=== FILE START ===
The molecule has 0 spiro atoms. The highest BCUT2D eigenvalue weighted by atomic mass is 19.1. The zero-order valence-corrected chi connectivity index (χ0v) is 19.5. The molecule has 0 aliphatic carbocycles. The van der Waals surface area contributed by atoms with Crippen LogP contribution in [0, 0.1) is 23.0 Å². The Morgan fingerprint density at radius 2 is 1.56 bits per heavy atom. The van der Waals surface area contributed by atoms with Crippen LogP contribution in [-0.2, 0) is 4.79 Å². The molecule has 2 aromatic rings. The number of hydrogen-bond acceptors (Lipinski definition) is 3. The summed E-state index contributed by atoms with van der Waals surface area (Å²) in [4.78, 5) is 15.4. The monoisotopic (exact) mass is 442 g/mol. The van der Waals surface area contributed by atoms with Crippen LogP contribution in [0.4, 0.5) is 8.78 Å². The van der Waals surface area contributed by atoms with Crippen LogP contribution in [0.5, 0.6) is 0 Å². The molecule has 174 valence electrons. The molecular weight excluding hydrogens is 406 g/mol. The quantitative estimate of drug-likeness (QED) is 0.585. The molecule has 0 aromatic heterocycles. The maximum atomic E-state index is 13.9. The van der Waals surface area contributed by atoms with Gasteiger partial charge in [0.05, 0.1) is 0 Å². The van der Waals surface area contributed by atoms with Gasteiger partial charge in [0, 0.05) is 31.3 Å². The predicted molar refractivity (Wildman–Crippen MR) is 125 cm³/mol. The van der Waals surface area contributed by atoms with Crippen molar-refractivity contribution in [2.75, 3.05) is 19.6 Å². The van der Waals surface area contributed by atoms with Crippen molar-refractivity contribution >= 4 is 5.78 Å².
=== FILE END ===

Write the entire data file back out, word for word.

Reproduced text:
The molecule has 0 spiro atoms. The highest BCUT2D eigenvalue weighted by atomic mass is 19.1. The zero-order valence-corrected chi connectivity index (χ0v) is 19.5. The molecule has 0 aliphatic carbocycles. The van der Waals surface area contributed by atoms with Crippen LogP contribution in [0, 0.1) is 23.0 Å². The Morgan fingerprint density at radius 2 is 1.56 bits per heavy atom. The van der Waals surface area contributed by atoms with Crippen LogP contribution in [-0.2, 0) is 4.79 Å². The molecule has 2 aromatic rings. The number of hydrogen-bond acceptors (Lipinski definition) is 3. The summed E-state index contributed by atoms with van der Waals surface area (Å²) in [4.78, 5) is 15.4. The monoisotopic (exact) mass is 442 g/mol. The van der Waals surface area contributed by atoms with Crippen LogP contribution in [0.4, 0.5) is 8.78 Å². The van der Waals surface area contributed by atoms with Crippen LogP contribution in [0.5, 0.6) is 0 Å². The molecule has 174 valence electrons. The molecular weight excluding hydrogens is 406 g/mol. The quantitative estimate of drug-likeness (QED) is 0.585. The molecule has 0 aromatic heterocycles. The maximum atomic E-state index is 13.9. The van der Waals surface area contributed by atoms with Gasteiger partial charge in [0.05, 0.1) is 0 Å². The van der Waals surface area contributed by atoms with Gasteiger partial charge in [0, 0.05) is 31.3 Å². The predicted molar refractivity (Wildman–Crippen MR) is 125 cm³/mol. The van der Waals surface area contributed by atoms with Crippen molar-refractivity contribution in [2.75, 3.05) is 19.6 Å². The van der Waals surface area contributed by atoms with Crippen molar-refractivity contribution >= 4 is 5.78 Å².